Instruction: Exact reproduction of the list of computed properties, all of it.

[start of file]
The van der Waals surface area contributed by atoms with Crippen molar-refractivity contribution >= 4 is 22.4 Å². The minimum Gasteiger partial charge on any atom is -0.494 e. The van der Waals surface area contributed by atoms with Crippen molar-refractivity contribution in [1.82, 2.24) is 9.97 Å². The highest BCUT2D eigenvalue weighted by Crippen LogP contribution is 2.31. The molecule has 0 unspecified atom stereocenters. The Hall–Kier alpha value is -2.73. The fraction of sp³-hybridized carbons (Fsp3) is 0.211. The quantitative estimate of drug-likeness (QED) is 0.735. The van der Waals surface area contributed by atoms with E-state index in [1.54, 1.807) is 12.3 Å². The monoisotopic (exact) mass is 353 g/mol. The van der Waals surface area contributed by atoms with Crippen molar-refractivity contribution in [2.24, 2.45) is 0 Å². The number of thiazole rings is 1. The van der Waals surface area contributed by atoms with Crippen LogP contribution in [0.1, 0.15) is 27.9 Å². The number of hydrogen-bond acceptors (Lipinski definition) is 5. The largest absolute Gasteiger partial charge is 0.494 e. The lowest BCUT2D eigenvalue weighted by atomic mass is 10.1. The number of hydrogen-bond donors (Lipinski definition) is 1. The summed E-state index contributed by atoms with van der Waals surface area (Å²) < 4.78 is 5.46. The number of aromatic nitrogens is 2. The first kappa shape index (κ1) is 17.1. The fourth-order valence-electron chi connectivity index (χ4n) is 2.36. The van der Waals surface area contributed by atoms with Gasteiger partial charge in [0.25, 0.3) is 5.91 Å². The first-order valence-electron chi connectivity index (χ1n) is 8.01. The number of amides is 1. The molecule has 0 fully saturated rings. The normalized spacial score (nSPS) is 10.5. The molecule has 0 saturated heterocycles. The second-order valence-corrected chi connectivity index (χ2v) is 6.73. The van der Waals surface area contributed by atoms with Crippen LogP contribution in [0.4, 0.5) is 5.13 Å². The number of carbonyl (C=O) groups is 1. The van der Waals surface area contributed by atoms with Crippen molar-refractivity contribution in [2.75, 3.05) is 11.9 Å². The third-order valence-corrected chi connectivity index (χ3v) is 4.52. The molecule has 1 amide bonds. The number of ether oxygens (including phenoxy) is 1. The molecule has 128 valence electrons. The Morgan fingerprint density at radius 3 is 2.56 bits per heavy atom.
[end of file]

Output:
The van der Waals surface area contributed by atoms with Crippen molar-refractivity contribution >= 4 is 22.4 Å². The minimum Gasteiger partial charge on any atom is -0.494 e. The van der Waals surface area contributed by atoms with Crippen molar-refractivity contribution in [1.82, 2.24) is 9.97 Å². The highest BCUT2D eigenvalue weighted by Crippen LogP contribution is 2.31. The molecule has 0 unspecified atom stereocenters. The Hall–Kier alpha value is -2.73. The fraction of sp³-hybridized carbons (Fsp3) is 0.211. The quantitative estimate of drug-likeness (QED) is 0.735. The van der Waals surface area contributed by atoms with E-state index in [1.54, 1.807) is 12.3 Å². The monoisotopic (exact) mass is 353 g/mol. The van der Waals surface area contributed by atoms with Crippen molar-refractivity contribution in [2.24, 2.45) is 0 Å². The number of thiazole rings is 1. The van der Waals surface area contributed by atoms with Crippen LogP contribution in [0.1, 0.15) is 27.9 Å². The number of hydrogen-bond acceptors (Lipinski definition) is 5. The largest absolute Gasteiger partial charge is 0.494 e. The lowest BCUT2D eigenvalue weighted by atomic mass is 10.1. The number of hydrogen-bond donors (Lipinski definition) is 1. The summed E-state index contributed by atoms with van der Waals surface area (Å²) < 4.78 is 5.46. The number of aromatic nitrogens is 2. The first kappa shape index (κ1) is 17.1. The fourth-order valence-electron chi connectivity index (χ4n) is 2.36. The van der Waals surface area contributed by atoms with Gasteiger partial charge in [0.25, 0.3) is 5.91 Å². The first-order valence-electron chi connectivity index (χ1n) is 8.01. The number of amides is 1. The molecule has 0 fully saturated rings. The normalized spacial score (nSPS) is 10.5. The molecule has 0 saturated heterocycles. The second-order valence-corrected chi connectivity index (χ2v) is 6.73. The van der Waals surface area contributed by atoms with Crippen LogP contribution in [0.4, 0.5) is 5.13 Å². The number of carbonyl (C=O) groups is 1. The van der Waals surface area contributed by atoms with Crippen molar-refractivity contribution in [2.75, 3.05) is 11.9 Å². The third-order valence-corrected chi connectivity index (χ3v) is 4.52. The molecule has 1 amide bonds. The number of ether oxygens (including phenoxy) is 1. The molecule has 128 valence electrons. The Morgan fingerprint density at radius 3 is 2.56 bits per heavy atom.